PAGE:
Managing after-school hours are key to keep a consistent, effective study schedule. (Gracie Huebner)
Managing after-school hours are key to keep a consistent, effective study schedule.

Gracie Huebner

Avoid early mornings and late nights with these study tips

How to balance homework and deadlines.

April 8, 2020

While homework alone can be hefty, the additional load of sports, clubs, practices, volunteer service and more can limit the span in which students dedicate their time to schoolwork. Although it can be difficult to consistently plan an effective study schedule among an evolving calendar, here are some tips which may help you avoid early mornings or late nights.

Take advantage of in-class time: Nothing feels better than coming home with zero homework due the upcoming day. If you ever have free time in class, try to utilize that time to finish assignments that you would normally do at home. Not only would this save you some minutes after school, but doing homework in class also gives you an opportunity to clear any doubts or questions with your teacher. Taking advantage of in-class time can also change your mindset for the rest of the day. Unlike the student who may save in-class assignments for later, you will now have less after-school hours of homework than they do. Take this as a sense of accomplishment, and utilize your time after school to focus on a more difficult subject or relax according to your preference. 

Go all in: Whether it be at your house, in the passenger seat of the car or in the library, don’t hesitate to open up the textbooks right after school. According to Edutopia, students are likely to procrastinate from “indecisiveness, avoidance and thrill-seeking,” which may serve as a future motivation for students to get their homework done on a deadline. Technology has also been a main source of distraction keeping students from attending to their workload. In order to avoid these endeavors, set a personal goal which will motivate you to complete your homework at a more reasonable pace. For example, if you have extracurricular activities, use that as a personal incentive to help you jump into your homework earlier after school. However, it is important to consider that homework shouldn’t be completed for the sake of timeliness as effort and deep thought are required as well. Try your best to maximize after school hours to complete homework with reasonable effort so that you may grasp onto the content of the material more effectively.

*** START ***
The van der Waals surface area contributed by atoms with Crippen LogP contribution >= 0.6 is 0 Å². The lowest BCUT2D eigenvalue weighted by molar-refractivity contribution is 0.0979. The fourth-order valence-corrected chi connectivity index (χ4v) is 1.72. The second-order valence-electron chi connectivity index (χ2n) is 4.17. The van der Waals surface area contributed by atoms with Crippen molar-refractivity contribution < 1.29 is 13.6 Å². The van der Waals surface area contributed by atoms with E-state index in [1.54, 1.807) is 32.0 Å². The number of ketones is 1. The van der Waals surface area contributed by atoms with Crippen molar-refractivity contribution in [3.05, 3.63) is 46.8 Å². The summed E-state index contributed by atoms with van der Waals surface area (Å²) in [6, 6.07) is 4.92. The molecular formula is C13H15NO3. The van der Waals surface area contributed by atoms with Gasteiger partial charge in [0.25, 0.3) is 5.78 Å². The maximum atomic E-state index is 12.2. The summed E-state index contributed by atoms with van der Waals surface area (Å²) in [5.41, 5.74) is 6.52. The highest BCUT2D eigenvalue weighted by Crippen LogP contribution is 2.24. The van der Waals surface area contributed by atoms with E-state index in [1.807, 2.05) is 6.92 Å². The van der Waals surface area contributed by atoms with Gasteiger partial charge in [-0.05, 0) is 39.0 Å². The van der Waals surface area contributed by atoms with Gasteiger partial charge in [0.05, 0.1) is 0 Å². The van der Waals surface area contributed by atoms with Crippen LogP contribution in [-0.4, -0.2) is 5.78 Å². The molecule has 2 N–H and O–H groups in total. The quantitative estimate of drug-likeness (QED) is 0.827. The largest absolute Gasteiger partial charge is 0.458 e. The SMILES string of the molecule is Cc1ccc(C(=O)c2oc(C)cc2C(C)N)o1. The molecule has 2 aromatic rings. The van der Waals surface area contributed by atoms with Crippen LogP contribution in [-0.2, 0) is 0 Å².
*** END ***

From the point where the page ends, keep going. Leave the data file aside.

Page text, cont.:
An important part of well being and reducing stress is choosing activities and classes that interest you and don’t overburden your schedule.

— Rebecca Wentland

Take consistent breaks and reward yourself: Have a difficult test the next day? Feel that you will be spending HOURS of studying? If you have ever been in this situation, you may feel that long hours dedicated to homework can be tiresome and can strip you from fun. However, don’t let this get to your head. Each time you make progress throughout studying, take a short walk, organize something or stretch. Try avoiding naps or surfing the web because these activities can become time-consuming distractions. Use these little breaks to help you destress and find gratitude in the midst of studying. Let this serve as a refresher to help you delve into your homework with a renewed and happy mindset. 

Take a reasonable course load: Maintaining a healthy workload is crucial for students to perform at their best. According to Art and Science of Well-being teacher, Rebecca Wentland, sometimes dialing down your schedule may be the answer to increased productivity.

“An important part of well being and reducing stress is choosing activities and classes that interest you and don’t overburden your schedule,” Wentland said. “High schoolers are fortunate to have so many choices, but it is important that they are realistic about how much they can do.  I also believe that limiting phone time can allow students to be more productive, thereby limiting stress.  Lastly, students need to sleep!  This helps your mood as well as your productivity.  Sometimes I hear students get into a bragging contest about how little sleep they got and it drives me crazy; no one should glorify that.”

Bottom Line: If you have a study schedule which is currently working fine for you, stick to it. However, it’s important to address your own needs and academic progress while both maintaining a healthy lifestyle. Whether it be taking advantage of in-class time or keeping high self-esteem, make sure to invest in a positive mindset and reward yourself for your hard work.

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About the Contributor
Photo of Gracie Huebner
Gracie Huebner, Reporter
Gracie Huebner is a first year journalism student who is excited to be apart of the CHS publications staff. She enjoys spending time with her friends and family, playing soccer, and traveling.

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